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Drug-checking services enable individual drug users to have their drugs chemically analysed, providing information on the content of the samples as well as advice, and, in some cases, counselling or brief interventions. Service aims vary, ranging from information collection to harm reduction by informing and warning users about the drugs on the market.
Drug-checking services enable individual drug users to have their drugs chemically analysed, providing information on the content of the samples as well as advice, and, in some cases, counselling or brief interventions. Service aims vary, ranging from information collection to harm reduction by informing and warning users about the drugs on the market. The analytical techniques used also vary: from sophisticated technology that is able to provide information on strength and content of substances to self-testing kits that simply show the presence or absence of a particular drug. The sites at which testing occurs include fxed laboratories, to which individuals and organisations can submit drugs for testing (with results days later), and mobile laboratories at festivals or in clubs, which provide almost immediate results.
An important aspect of drug-checking services is how the results are communicated to individuals and whether this is accompanied by harm reduction advice or brief interventions.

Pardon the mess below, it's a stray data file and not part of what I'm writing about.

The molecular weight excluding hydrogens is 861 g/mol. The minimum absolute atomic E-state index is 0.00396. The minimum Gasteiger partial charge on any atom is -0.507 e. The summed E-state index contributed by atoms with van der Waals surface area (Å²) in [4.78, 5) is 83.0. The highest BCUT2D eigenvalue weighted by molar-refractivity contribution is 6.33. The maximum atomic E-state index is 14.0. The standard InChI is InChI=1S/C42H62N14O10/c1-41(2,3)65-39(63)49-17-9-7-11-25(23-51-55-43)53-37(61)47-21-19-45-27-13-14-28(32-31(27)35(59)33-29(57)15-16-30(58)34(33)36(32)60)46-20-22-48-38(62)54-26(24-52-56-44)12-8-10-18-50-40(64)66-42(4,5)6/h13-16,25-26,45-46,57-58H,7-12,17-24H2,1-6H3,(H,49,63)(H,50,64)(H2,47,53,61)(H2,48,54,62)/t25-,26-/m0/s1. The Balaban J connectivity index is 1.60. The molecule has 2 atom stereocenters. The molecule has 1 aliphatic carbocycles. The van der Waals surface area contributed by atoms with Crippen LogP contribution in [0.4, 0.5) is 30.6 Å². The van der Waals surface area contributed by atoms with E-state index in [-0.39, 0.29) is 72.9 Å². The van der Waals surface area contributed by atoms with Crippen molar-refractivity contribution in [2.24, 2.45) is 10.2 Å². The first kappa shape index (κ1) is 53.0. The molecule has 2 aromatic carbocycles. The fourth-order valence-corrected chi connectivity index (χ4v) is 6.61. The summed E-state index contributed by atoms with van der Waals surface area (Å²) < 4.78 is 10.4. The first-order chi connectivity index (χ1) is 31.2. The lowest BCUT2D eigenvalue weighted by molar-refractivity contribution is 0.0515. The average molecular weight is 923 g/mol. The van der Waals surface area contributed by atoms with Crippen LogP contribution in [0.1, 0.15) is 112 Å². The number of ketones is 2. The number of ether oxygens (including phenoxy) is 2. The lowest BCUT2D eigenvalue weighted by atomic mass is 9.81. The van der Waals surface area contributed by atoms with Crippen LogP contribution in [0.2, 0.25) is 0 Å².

Drug-checking services are controversial. They have certainly provided a valuable contribution to early warning systems in the European Union. However, evidence of their impact on drug use or risk behaviours remains limited. Advocates argue that there are case examples in which information from drug-checking services has had a positive public health impact and that drug checking can potentially reduce harm by engaging with young recreational drug users not seen by existing services; identifying drugs that contain unwanted or unknown chemicals allowing an early public health response; and helping avoid overdose by providing information on potency. On the other hand, critics suggest that drug checking may give a false feeling of safety because the reliability of some of the testing approaches used is questionable; may give the impression that drug taking is normal and acceptable behaviour, potentially undermining prevention efforts; and that drug users will go ahead and use their drugs regardless of results. Any assessment of these arguments is hampered by the lack of robust studies and the difficulties in generalising given the very diferent approaches and models used. Nevertheless, given the growing importance of synthetic drugs
in the European market, including high potency synthetic opioids, any response that may reduce risks merits careful consideration and evaluation.
The impact of different models of drug-checking services should be evaluated in order to identify the best models for different purposes (e.g. early warning versus harm reduction). The behavioural impact of drug checking is particularly in need of research. This research needs to pay particular attention to risk communication, and a behavioural insights approach may be useful.
Legal questions around the handling of controlled substances must be addressed, as many countries do not accept drug checking as a reason for a legal exemption to drug control laws, whatever the purpose. This issue also extends to users of drug-checking services, staff and proprietors of recreational settings where there is on-site testing. Close collaboration with the police is always recommended.
Changes in drug use and markets pose challenges for drug checking and associated responses:
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